where is the set of EHRs in the primary network and the secondary network, namely, , and , , ; and represent parameters that reflect the circuit specifications, such as the resistance, the capacitance and diode turn-on voltage [19]; is the maximum harvested power of EHRs when the EH circuit is saturated. In , is the received RF power at EHRs; when EHRs are in the primary network and when EHRs are in the secondary network. Note that the noise power is ignored since it is small compared to the RF signal power [17]-[21].

Iii AN-aided Beamforming Design

Iii-a Problem Formulation

In order to minimize the total transmit power, the beamforming and the AN covariance of the PBS and the CBS are jointly optimized under constraints of the secrecy rate of PUs and SUs, the interference power caused to PUs and the EH requirement of EHRs. The power minimization problem is formulated as in the following.

(5a)
s.t.
(5b)
(5c)
(5d)
(5e)
(5f)
(5g)

where and are the minimum secrecy rate requirements of the th PU in the th cluster and of the th SU; is the maximum tolerable interference power of the th PU in the th cluster; and are the minimum EH requirements of EHRs in the primary and the secondary network. Due to constraints , and , is non-convex and difficult to be solved. In order to solve this problem, a suboptimal scheme based on semidefinite relaxation (SDR) and successive convex approximation (SCA) is proposed.

Iii-B Suboptimal Solution

To address constraint , auxiliary variables , , are introduced. can be equivalently expressed as

(6a)
(6b)

where and . Using SCA, constraints given by and can be approximated as and

(7a)
(7b)
(7c)
(7d)
(8a)
(8b)
(8c)
(8d)

where , , , , and are auxiliary variables. , and are approximate values, and they are equal to , and , respectively when the constraints are tight. Similarly, constraint can be approximated as and . When , the secrecy rate constraint of the th SU can be given as

(9a)
(9b)
(9c)
(9d)
(9e)
(9f)
(9g)
(9h)

where , , , , and are auxiliary variables; , and are approximate values, and they are equal to , and , respectively when the constraints are tight. When , the secrecy rate constraint of the th SU can be given as

(10a)
(10b)
(10c)
(10d)
(10e)
(10f)
(10g)
(10h)
(10i)

where , , , , , , and denote auxiliary variables; , and are approximate values and equal to , and , respectively when the constraints are tight. Constraints and can be equivalently expressed as

(11)

Based on and , using SDR, can be solved by iteratively solving , given as

(12a)
(12b)

where is the set including all optimization variables and auxiliary variables. is convex and can be efficiently solved by using the software CVX [8]. Algorithm 1 is given to solve . The details of Algorithm 1 are provided in Table 1. where denotes the minimum total transmission power at th iteration.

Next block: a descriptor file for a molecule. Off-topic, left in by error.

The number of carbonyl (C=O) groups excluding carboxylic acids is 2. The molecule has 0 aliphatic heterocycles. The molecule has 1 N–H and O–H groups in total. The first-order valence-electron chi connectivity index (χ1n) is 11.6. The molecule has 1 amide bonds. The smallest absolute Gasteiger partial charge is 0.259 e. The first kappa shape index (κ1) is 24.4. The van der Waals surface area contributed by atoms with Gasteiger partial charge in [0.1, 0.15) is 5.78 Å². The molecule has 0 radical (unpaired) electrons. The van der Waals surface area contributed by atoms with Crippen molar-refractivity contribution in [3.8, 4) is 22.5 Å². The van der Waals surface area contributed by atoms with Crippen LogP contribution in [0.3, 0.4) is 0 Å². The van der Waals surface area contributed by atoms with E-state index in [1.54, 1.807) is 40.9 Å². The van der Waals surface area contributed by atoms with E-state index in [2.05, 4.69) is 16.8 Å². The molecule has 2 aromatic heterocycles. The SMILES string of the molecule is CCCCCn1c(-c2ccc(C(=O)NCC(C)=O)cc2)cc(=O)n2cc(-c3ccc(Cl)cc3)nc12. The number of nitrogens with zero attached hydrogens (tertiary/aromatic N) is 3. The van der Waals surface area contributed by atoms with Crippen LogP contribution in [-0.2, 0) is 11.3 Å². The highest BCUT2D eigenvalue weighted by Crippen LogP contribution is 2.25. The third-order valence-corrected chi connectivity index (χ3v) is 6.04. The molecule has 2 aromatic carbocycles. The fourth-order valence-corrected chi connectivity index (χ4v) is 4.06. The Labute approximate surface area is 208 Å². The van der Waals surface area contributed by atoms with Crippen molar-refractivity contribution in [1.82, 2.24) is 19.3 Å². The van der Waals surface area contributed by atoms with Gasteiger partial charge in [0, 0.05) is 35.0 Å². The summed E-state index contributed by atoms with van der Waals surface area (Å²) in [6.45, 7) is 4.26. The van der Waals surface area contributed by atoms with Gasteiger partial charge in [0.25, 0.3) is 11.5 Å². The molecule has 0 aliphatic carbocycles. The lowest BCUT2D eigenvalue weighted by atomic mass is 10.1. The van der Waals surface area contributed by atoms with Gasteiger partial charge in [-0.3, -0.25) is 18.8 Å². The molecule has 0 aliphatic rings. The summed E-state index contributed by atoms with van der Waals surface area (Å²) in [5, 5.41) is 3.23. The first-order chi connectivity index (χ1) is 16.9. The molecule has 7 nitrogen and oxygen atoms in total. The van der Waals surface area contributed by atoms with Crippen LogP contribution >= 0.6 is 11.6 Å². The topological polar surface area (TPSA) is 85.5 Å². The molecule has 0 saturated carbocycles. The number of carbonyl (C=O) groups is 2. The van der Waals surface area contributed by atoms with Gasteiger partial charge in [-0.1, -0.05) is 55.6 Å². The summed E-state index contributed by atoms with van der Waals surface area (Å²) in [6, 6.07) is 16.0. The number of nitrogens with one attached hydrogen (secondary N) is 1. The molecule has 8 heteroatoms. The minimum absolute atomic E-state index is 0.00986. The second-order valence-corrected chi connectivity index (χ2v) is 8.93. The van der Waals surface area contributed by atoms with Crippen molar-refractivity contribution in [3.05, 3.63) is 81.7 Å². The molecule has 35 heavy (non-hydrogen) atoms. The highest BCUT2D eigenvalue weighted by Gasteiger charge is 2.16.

Algorithm 1: The SCA-based algorithm for
 1: Setting:
   , , , , , ,
    and the tolerance error ;
 2: Initialization:
   The iterative number , , , , , ,
   , , and and ;
 3: Repeat:
    solve by using CVX for the given approximate values;
     obtain , , , , , ,
     , and and ;
     if and
      Obtain optimal and ;
     else
      Obtain suboptimal and ;
     end
     update the iterative number ;
     calculate the total transmit power ;
     if
      break;
     end;
 4: Obtain resource allocation:
      , , and .
TABLE I: The SCA-based algorithm

Algorithm 1 does not guarantee that the optimal beamforming , can be obtained. If and

are of rank-one, the optimal beamforming scheme can be obtained by the eigenvalue decomposition and the obtained eigenvectors are optimal beamforming. If

and are not of rank-one, the suboptimal beamforming vectors can be obtained by using the well-known Gaussian randomization procedure [8].

(a) The minimum transmission power versus the number of EHRs.
(b) The minimum transmission power versus the number of iterations.
(c) The minimum transmission power versus the secrecy rate of PUs.

Iv Simulation Results

The simulation settings are based on those used in [9] and [19]. All the involved channels are assumed to be Rayleigh flat fading. The number of channel realizations is

. The variances of noise at all users and EHRs are

dBm. The channel distributions are set as: , , , , , , and . The detailed simulation settings are given in Table III.

Parameters Notation Typical Values
Numbers of antennas of the PBS
Numbers of antennas of the CBS
Numbers of the clusters
Numbers of SUs